NBA Playoffs, Lakers Suns Game 1: In LA, Suns burned by their own defense


SBrown_acrobat.jpgGregg Popovich touted the Suns improved defense. Everyone was talking about it. That’s how they were finally going to get over the hump — be just good enough on defense to go with an amazing offense.

The Lakers blew that defense up.

They blew right by it from the perimeter and right into the heart of the Suns defense. The Lakers drove the ball right down the middle — literally, slashing down the center and into the paint all night long. It was the heart of their surprisingly easy 128-107 win.

“To be honest with you guys, it wasn’t exactly the post up plays and big guys,” Suns coach Alvin Gentry said of the 56 points in the paint the Suns surrendered. “It was the middle drives and perimeter players driving in the paint.”

Everyone expected the Lakers to pound the Suns inside but it was how they did it that was the surprise.

“They were denying, they were denying everywhere,” Shannon Brown said of how the Suns tried to cut off post entry passes from the Lakers. “(Middle drives) is what they were giving us, so we had to take advantage of what they was giving us. There were denying a lot of our entry passes which left the middle wide open for us.”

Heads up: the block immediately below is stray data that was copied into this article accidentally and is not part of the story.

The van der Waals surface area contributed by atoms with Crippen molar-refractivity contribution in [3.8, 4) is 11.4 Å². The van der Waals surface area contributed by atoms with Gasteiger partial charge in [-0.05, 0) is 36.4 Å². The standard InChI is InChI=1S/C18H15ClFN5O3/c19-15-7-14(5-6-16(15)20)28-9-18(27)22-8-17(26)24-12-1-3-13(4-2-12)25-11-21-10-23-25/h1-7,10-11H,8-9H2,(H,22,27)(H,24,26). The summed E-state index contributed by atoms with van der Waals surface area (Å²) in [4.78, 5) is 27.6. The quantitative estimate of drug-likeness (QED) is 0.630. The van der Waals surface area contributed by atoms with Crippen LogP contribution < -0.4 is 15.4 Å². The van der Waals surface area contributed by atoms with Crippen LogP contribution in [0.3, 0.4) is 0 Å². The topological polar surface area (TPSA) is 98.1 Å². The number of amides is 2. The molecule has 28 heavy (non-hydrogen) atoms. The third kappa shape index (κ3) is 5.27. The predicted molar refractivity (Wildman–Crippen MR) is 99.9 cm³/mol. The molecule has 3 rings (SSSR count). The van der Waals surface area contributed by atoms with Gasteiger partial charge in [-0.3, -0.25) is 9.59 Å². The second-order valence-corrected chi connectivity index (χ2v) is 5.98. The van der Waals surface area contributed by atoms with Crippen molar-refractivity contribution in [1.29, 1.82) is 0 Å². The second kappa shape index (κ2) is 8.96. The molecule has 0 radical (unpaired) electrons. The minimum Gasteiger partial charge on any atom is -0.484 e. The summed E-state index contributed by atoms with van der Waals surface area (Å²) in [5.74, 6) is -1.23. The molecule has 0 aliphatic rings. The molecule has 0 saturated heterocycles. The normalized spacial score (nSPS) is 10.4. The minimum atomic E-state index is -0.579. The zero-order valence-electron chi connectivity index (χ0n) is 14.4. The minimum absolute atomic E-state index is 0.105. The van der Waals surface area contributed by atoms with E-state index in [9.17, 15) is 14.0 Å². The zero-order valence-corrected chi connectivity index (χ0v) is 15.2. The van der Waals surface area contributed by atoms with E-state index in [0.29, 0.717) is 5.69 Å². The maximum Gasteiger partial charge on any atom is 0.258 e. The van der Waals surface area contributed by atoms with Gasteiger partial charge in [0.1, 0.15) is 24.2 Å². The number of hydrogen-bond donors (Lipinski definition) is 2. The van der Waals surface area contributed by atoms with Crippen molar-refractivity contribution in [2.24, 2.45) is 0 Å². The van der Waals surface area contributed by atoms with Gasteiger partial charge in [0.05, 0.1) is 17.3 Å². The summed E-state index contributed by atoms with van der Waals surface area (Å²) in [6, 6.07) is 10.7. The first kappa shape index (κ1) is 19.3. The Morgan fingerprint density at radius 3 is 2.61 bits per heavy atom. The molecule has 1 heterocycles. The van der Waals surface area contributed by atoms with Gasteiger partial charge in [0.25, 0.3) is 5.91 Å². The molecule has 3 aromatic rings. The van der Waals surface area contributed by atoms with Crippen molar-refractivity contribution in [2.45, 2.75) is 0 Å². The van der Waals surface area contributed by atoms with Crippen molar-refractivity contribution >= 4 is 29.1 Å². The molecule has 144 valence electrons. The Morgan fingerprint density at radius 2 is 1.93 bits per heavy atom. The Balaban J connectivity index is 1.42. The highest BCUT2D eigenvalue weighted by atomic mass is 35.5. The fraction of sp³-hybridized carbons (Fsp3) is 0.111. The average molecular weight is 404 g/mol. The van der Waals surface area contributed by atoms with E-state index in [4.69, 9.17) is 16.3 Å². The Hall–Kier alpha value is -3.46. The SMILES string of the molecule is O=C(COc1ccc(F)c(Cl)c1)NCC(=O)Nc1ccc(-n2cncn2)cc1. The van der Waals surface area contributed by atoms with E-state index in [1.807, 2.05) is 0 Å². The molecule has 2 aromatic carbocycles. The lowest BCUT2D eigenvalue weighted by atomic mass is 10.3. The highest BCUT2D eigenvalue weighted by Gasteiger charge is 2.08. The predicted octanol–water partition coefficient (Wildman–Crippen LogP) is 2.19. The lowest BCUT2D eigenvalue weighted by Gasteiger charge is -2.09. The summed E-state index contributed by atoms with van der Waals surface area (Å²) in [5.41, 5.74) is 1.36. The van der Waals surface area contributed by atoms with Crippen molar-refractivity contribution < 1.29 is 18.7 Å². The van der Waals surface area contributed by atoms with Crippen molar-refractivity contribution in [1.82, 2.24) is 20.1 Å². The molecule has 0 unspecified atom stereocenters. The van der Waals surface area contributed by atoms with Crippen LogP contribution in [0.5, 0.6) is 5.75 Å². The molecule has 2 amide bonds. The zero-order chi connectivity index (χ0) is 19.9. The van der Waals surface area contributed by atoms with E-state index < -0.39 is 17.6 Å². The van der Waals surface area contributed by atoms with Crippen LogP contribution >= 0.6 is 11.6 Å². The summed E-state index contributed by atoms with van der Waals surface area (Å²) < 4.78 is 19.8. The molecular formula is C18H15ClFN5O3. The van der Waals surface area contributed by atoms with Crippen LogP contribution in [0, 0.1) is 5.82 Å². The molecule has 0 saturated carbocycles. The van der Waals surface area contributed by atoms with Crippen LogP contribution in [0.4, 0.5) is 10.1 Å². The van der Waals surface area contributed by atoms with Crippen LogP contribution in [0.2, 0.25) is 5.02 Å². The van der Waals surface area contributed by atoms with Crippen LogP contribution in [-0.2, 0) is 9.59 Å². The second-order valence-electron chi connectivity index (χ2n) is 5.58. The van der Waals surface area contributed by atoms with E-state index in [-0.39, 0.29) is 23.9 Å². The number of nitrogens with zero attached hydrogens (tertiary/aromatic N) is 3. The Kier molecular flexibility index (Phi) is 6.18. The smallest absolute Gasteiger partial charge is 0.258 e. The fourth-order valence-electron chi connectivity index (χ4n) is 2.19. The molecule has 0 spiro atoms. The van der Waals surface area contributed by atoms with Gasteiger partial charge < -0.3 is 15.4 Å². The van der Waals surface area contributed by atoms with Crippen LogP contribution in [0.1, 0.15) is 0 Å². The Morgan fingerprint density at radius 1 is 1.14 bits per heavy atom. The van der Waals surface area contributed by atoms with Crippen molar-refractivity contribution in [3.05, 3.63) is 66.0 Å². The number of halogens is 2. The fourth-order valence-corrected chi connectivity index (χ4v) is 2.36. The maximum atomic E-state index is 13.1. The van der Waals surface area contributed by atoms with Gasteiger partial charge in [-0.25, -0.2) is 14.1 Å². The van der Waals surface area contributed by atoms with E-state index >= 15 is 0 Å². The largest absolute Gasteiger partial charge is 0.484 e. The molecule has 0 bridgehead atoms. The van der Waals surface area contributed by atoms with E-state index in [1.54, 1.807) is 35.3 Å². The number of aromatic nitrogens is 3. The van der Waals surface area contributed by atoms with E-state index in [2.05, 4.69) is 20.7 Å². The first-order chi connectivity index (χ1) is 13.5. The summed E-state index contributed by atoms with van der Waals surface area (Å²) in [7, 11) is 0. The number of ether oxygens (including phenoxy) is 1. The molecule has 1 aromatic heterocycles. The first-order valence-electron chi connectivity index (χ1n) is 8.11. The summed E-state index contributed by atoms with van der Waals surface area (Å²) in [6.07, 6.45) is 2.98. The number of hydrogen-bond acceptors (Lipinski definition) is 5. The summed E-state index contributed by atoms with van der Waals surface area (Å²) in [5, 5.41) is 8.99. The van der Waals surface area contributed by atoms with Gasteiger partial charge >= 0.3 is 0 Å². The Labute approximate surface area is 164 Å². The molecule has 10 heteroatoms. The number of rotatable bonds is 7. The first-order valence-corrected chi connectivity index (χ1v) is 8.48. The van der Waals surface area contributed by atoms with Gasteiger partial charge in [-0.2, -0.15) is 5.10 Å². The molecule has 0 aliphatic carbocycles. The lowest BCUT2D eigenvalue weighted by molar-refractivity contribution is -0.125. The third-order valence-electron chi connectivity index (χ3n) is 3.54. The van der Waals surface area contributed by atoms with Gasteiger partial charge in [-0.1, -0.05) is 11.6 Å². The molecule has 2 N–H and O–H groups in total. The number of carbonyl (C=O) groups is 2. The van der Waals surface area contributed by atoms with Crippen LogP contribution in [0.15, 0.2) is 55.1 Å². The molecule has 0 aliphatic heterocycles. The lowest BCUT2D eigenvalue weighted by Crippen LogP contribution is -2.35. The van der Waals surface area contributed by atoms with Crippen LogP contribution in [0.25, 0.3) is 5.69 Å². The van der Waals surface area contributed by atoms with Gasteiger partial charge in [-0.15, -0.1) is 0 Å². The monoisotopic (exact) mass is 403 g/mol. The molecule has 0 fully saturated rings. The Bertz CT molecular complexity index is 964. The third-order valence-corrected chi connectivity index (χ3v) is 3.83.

Gentry went so far as to say the Suns could have lived with what Gasol did. They could have even lived with most of Kobe’s 40 — when his jumper is falling like that there’s nothing you can do. But when Kobe and Jordan Farmar and Shannon Brown and even Odom are driving middle right into the heart of the Suns defense, everything breaks down.

“Our strategy is no middle drives,” Amare Stoudemire said. “That’s our strategy, we’ve got to do a better job.”

The Suns to a man talked about stopping those drives. That may be easier said than done — Grant Hill had trouble staying in front of Kobe, and Steve Nash is not exactly a defensive force.

But they can guide players to help. Gentry talked about pushing the Lakers more baseline, taking away the easy shots in the middle. Jared Dudley also said it was simply a matter of Suns players taking responsibility.

“It’s an adjustment (you make) watching film,” Dudley said. “You watch film and you say ‘you can’t have that.’ In the triangle they have to (be forced to) drive baseline. That’s not something that coach can tell you, just as a player you have to take that on yourself.”

For the Lakers, that means making the counter adjustment.

“If they adjust then we just hit our other options,” Brown said. “I’m sure they want to adjust but I know they still want to be aggressive on us. They’re going to take away the first pass, I don’t know about the second and third passes, but they’re gonna still be up, we just got to read the defense.”

The chess match has begun, but we don’t get to see the next moves until Wednesday.

Referees misattribute comment to Dwane Casey, incorrectly eject Raptors coach (VIDEO)


Things sort of fell apart at the end of Sunday’s game between the Toronto Raptors and the Oklahoma City Thunder. It all started with about a minute left in the game when Serge Ibaka tackled Steven Adams.